Scientists are currently creating a new “vaccine” of sorts against the H5N1 (“bird flu”) strain of Influenza A. We’re all familiar with how contagious the flu virus is, and we’ve been lucky that the H5N1 strain isn’t passed from human to human… yet. More than half the reported cases of H5N1 which have been found in humans resulted in death, so the possibility of it mutating into a form which is readily transmitted in humans is rather… scary. So what kind of vaccine will help prevent this new bug from wreaking havoc in human hosts? Heh, researchers are turning to a relatively old one – the smallpox vaccine. The nature of the smallpox vaccine makes it simple to produce and stable over a period of time. Therefore, stockpiling the vaccine in anticipation of an outbreak may be a useful tool in combatting this looming threat. Furthermore, the vaccine is cheap to produce and can consequently be distributed to poorer, developing countries attempting to ward off the bird flu themselves.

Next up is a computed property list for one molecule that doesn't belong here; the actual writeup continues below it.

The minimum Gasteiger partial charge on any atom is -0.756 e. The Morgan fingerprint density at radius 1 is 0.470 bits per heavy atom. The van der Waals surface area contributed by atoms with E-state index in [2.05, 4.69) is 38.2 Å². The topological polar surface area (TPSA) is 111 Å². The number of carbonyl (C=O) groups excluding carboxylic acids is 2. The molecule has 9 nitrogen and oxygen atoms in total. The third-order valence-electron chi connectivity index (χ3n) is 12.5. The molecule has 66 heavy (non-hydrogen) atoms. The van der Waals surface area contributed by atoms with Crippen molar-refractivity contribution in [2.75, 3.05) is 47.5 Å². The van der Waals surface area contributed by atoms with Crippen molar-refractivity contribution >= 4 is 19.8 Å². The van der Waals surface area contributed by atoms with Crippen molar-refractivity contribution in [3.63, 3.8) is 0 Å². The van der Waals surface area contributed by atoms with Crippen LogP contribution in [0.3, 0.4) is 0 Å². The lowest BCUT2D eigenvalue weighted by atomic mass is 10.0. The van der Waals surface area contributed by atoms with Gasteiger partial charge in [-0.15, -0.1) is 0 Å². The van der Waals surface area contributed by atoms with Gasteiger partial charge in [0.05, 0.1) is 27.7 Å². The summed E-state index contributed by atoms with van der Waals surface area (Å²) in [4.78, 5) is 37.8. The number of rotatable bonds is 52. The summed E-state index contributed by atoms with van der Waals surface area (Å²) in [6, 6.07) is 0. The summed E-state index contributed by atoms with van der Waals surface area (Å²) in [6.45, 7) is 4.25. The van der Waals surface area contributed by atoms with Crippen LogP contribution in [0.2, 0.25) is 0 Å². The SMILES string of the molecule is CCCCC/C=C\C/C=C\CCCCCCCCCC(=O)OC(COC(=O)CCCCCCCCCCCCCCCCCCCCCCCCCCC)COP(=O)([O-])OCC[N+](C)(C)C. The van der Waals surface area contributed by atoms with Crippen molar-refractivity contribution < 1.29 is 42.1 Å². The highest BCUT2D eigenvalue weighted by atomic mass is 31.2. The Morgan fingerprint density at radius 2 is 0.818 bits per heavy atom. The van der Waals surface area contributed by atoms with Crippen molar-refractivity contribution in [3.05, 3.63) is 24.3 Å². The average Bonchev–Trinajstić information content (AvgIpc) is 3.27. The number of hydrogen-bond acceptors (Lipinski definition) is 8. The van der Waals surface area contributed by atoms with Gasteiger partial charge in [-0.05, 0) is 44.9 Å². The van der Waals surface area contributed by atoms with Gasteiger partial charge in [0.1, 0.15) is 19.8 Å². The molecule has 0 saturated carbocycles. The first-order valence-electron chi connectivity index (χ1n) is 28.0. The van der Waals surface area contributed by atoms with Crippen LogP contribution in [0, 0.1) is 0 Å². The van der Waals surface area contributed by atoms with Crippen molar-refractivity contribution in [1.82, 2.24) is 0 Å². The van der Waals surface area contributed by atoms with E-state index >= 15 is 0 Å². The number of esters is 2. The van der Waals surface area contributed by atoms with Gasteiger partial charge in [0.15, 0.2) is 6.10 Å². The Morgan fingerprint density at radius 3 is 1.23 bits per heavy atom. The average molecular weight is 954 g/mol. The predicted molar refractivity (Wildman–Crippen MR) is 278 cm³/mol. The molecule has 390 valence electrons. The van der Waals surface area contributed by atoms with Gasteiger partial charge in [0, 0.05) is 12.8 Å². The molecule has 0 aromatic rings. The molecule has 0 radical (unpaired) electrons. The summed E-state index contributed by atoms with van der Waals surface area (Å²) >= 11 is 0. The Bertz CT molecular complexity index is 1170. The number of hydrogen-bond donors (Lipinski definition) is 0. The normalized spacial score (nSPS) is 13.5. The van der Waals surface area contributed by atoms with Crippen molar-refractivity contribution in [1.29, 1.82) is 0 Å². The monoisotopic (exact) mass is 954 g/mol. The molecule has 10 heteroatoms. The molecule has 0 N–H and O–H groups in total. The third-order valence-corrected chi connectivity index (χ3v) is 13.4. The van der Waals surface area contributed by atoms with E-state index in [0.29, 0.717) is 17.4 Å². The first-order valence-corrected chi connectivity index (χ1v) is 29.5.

So how does a vaccine for smallpox protect against bird flu? Well, it doesn’t directly. The smallpox vaccine is being reenginerred to incorporate five major protein components of the Vietnamese strain of H5N1. Studies in mice have shown that samples inoculated with this smallpox-H5N1 hybrid vaccine have significantly higher levels of antibodies compared to the current bird flu vaccine (Sanofi-Aventis). In addition, they were also able to survive exposure to the Indonesian strain of bird flu. Continued experimentation may one day make this new vaccine the routine protocol for preventing bird flu.